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How to overcome productivity guilt

During this lock down period I initially found myself suffering from a case of “productivity guilt”.

What is productivity guilt or the Zeigarnik effect. Wikipedia defines the Zeigarnik effect as follows:

In psychology, the Zeigarnik effect occurs when an activity that has been interrupted may be more readily recalled. It postulates that people remember unfinished or interrupted tasks better than completed tasks.

Have you seen on social media that there are a number of people cheerfully displaying their lockdown achievements? These achievements include; taking up painting, baking fresh, homemade bread, cleaning and sorting out craft rooms and getting to those “to-do someday lists”

To be honest that was my initial expectation too. I mean, with no extra murals, school runs, cooking classes, daily running to the shops I would have loads of free time to work as well as be creative and get to my “to-do someday list”

There was however a huge gap between my expectations and what has turned out to be my reality. My reality isn't bad at all! it is just different to what I thought it would be. I have actually loved spending more time with the kids and having everyone around more. I can’t remember ever spending so much time with my three children and hubby all together, like ever. But this reality also includes:

  • People in the house more, meaning a general increase in the cleaning and tidying required.

  • People in the house more, meaning a general increase in the food consumed and associated cooking and food preparation. No matter how much you enjoy cooking let’s be honest it gets to you some days.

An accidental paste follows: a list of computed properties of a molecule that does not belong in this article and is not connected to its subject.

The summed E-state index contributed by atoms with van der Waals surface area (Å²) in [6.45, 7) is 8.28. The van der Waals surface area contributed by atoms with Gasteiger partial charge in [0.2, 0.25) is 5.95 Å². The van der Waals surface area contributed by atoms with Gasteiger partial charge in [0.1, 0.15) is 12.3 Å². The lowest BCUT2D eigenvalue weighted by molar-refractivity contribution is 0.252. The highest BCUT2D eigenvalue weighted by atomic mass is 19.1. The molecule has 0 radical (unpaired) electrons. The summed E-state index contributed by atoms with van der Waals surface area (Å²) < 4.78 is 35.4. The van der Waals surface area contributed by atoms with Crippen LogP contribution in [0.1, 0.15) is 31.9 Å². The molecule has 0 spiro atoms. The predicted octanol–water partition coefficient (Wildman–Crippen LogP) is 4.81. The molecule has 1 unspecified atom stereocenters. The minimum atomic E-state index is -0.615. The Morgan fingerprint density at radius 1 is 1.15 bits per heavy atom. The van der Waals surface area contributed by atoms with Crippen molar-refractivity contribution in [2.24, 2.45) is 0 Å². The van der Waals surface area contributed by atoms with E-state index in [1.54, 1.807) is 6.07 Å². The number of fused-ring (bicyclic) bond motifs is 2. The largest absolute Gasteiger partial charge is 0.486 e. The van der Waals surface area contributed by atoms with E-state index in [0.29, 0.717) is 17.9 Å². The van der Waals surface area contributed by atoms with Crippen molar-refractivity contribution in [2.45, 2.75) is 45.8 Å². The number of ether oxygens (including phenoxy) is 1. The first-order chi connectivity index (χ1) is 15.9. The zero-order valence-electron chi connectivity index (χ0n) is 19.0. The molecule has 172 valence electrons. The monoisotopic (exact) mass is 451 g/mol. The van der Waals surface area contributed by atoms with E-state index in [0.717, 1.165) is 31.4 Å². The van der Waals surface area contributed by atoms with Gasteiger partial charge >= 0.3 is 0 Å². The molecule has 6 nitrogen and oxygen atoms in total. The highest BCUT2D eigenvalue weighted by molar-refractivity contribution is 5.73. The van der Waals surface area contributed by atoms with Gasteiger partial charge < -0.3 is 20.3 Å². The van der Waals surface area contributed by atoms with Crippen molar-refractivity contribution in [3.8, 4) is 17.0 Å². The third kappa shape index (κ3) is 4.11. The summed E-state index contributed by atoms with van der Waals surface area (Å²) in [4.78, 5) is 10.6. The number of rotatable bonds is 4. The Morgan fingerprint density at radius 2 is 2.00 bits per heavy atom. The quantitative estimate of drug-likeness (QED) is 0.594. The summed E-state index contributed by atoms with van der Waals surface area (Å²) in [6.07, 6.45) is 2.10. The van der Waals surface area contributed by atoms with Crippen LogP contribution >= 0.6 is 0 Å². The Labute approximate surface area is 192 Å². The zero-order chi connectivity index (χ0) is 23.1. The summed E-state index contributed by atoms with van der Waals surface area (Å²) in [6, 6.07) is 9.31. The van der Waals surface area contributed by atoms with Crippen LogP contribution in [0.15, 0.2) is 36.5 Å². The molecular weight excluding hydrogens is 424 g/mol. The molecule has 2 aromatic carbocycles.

• More interruptions to the tasks I am doing both for home and work meaning it is taking me longer to complete them.

  • Needing to spend more thought, time and energy to keep family harmony.

  • I volunteered to run a charity soup drive, which is exceptionally fulfilling however take a HUGE amount of preparation, planning and cooking. This is turn increases the volume of cleaning required.

So how did I overcome this?

  • Changing my mindset - I have accepted this isn't a time where I will get to the activities on my "to-do someday list".

  • Alter my daily to-do list structure - during an normal average week. I will write up around three - four key items for home and work I want to achieve each day. At the moment I am putting one - two key items down, but I am being much more realistic about what I can achieve in a day with everyone at home and having to support the kids at home online learning, cooking and still trying to make money.

  • Being grateful - I have switched the way I see the many, many interruptions I have to my days from being something that is having a negative impact, to an opportunity to spend one on one time with the kids. I am grateful that my children have the opportunity and have willingly assisted me with my charity soup drive. These restrictions will pass and the kids will go back to their usual commitments and social activities and I won't see them as much. I want to enjoy having them about more while I can.

All of the above doesn't mean that I don't crave some solid hours in front of the computer to work without interruption or the fact I would love to run an inspiring cooking class and share my passion face to face with my clients. But I am no longer feeling so frustrated by it nor do I feel disappointed that I haven't touched one thing on my "to-do someday list". I have significantly closed the gap between my expectations and reality and that has done wonders for my own sanity levels and sense of happiness.

I encourage you to do the same. Look at your “new life” in the current situation we find ourselves in. Priorities your daily activity and enjoy the extra time you have with your family in your home.

I am here to talk and give guidance should you need.

Yours in Health,


Health Coach and Wellness Chef


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